by Hayward Hawks Marcus
- USA -
For years, many people have painted Yoko Ono as the cold and controlling monster who broke up the Beatles, ran John Lennon’s life, and probably made the pop legend unhappy, even if he himself wasn’t aware of it. Allen Tannenbaum’s new book, a collection of photographs he took of the iconic couple, defies this persistent myth. Springing from many of Tannenbaum’s photos is undeniable visual evidence of John and Yoko truly relating to one another, in a deeply heartfelt and human way not often seen in photos of the famous. One cannot dispute the affection for each other lighting John and Yoko’s eyes when caught by Tannenbaum’s lens. In a starstruck world, where pretty celebs are often seen hanging on each other’s arms like sparkly but soulless Tiffany baubles, images such as these are both rare and refreshing.
Now, a quarter century after John’s death, New York photographer Allen Tannenbaum’s John and Yoko: A New York Love Story, offers a fresh look at the pair. The book’s five chapters span a time frame of about a decade, from 1973 to 1982, the years when Tannenbaum garnered a position as a young photographer at SoHo Weekly News, and got the subsequent assignments that led him to exclusive glimpses into the lives of John and Yoko.John and Yoko begins with a collection of pictures taken at 1970’s celebrity events: Yoko at the Avant Garde Art Festival; John and his band BOMF performing at a tribute for show business impresario, Sir Lew Grade. While amusing in their historical context (Lennon and his cohorts dressed in multi-zippered plastic jumpsuits, the band in bald caps and masks of their own faces on the back of their heads - apparently John’s not-so-subtle dig at Lord Grade), these photos don’t really rise much above celebrity snapshots, and seem a departure from John and Yoko’s love story. Chapter two, however, feels like the true beginning of the book. With the release of their album Double Fantasy imminent, Tannenbaum is sent by his editor at Soho Weekly to shoot Yoko for a feature just after she and John had emerged from a five-year seclusion. After a day’s shoot at his studio, Tannenbaum and Yoko agree to a second day’s shooting at her studio. He suggested he might also photograph John and son, Sean. Yoko nixes photographing Sean, but calls John, who happily joins the photo session. The results are some of the sweetest and most candid black and white shots of John and Yoko, taken at a point in their relationship when they appear perfectly at ease with each other. With guileless humor, they sit atop the backrest of a Central Park bench, grinning in their black leather jackets, cap and beret, while John holds Yoko’s wrist, raising her clenched fist in a mock “leftist” salute. Their warmth and fondness for each other is captured wordlessly in a color photo of John standing behind Yoko, his hands clasped tightly around her waist.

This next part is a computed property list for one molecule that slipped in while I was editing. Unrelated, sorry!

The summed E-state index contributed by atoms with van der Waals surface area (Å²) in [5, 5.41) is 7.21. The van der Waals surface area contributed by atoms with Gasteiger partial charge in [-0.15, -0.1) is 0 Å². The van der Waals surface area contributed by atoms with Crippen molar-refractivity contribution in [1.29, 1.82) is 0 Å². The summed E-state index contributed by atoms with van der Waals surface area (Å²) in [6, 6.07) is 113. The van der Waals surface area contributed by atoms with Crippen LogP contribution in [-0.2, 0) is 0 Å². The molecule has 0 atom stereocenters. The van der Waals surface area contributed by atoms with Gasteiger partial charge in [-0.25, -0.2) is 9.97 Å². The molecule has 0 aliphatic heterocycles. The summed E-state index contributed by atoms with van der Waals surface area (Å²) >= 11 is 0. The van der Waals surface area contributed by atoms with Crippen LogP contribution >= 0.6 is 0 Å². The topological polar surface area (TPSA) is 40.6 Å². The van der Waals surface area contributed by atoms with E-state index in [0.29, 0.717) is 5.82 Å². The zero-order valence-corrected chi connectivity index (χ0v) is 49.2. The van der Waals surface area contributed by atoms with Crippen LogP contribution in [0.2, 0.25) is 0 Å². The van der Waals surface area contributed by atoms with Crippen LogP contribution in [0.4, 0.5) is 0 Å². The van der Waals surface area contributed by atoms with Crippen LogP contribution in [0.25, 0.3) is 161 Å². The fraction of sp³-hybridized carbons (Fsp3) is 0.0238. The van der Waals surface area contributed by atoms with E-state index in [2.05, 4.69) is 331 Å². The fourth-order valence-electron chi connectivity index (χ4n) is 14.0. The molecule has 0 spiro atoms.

Acting on Tannenbaum’s suggestion that they have a still photographer on hand during the video shoot for their single, Starting Over, John and Yoko invite him to join the crew. The day produces some more black and white shots of John and Yoko in Central Park together; however the entourage in tow dilutes the spontaneity Tannenbaum caught in his first photo shoot with them.Later, in a starkly white film studio appointed with a simple bed, a few simple pillars, a ladder and a staircase, Tannenbaum captures John and Yoko at their most vulnerable, as they strip and make love for the camera. Here is where Tannenbaum’s most artful images are found, in particular, a black and white of John lying atop Yoko, both half-clad in kimonos, his face tucked beneath her chin, her head thrown back in repose, dark hair draped to the floor. It is an image that transcends celebrity. Lennon later praised Tannenbaum’s work that day, saying, “You know what I really like about your pictures? You really capture Yoko’s beauty.”